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Directory of Mark Twain's maxims, quotations, and various opinions:

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Barefoot Sam

Illustration courtesy of Dave Thomson

BAREFOOT

Of course we all went barefoot in the summertime. Arch Fuqua was about my own age--ten or eleven. In the winter we could stand him, because he wore shoes then, and his great gift was hidden from our sight and we were enabled to forget it. But in the summertime he was a bitterness to us. He was our envy, for he could double back his big toe and let it fly and you could hear it snap thirty yards. There was not another boy in the school that could approach this feat. He had not a rival as regards a physical distinction--except in Theodore Eddy, who could work his ears like a horse. But he was no real rival, because you couldn't hear him work his ears; so all the advantage lay with Arch Fuqua.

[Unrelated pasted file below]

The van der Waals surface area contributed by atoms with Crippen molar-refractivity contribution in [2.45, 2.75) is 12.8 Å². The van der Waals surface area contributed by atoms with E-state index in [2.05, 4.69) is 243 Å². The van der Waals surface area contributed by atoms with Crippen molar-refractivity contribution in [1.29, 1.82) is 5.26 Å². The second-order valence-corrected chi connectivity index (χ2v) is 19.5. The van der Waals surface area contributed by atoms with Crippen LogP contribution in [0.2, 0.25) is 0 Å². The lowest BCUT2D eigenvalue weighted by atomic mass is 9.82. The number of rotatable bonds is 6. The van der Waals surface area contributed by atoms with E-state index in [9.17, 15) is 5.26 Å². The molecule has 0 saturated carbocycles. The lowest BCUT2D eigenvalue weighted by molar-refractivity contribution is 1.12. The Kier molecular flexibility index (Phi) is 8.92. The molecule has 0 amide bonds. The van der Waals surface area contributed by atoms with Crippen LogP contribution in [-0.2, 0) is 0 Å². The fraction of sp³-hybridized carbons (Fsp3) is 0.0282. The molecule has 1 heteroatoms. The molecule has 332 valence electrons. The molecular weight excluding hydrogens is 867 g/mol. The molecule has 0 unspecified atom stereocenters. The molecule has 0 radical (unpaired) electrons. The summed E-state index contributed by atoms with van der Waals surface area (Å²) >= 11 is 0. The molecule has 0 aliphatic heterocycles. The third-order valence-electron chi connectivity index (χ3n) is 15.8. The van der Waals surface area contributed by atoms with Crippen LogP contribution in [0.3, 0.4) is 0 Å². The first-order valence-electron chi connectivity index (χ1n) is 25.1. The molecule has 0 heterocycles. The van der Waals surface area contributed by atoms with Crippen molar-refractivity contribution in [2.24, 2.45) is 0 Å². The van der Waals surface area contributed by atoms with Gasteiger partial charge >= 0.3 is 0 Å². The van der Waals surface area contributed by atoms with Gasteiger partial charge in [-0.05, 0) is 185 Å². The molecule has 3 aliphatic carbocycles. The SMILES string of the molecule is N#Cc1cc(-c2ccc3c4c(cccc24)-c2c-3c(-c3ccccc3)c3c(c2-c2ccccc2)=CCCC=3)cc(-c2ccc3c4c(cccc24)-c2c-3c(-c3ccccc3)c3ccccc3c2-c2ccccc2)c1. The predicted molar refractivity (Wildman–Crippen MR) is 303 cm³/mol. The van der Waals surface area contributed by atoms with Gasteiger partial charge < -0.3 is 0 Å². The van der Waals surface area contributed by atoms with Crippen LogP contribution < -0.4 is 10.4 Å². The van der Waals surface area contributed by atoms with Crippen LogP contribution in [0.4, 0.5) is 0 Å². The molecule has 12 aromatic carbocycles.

- Mark Twain's Autobiography


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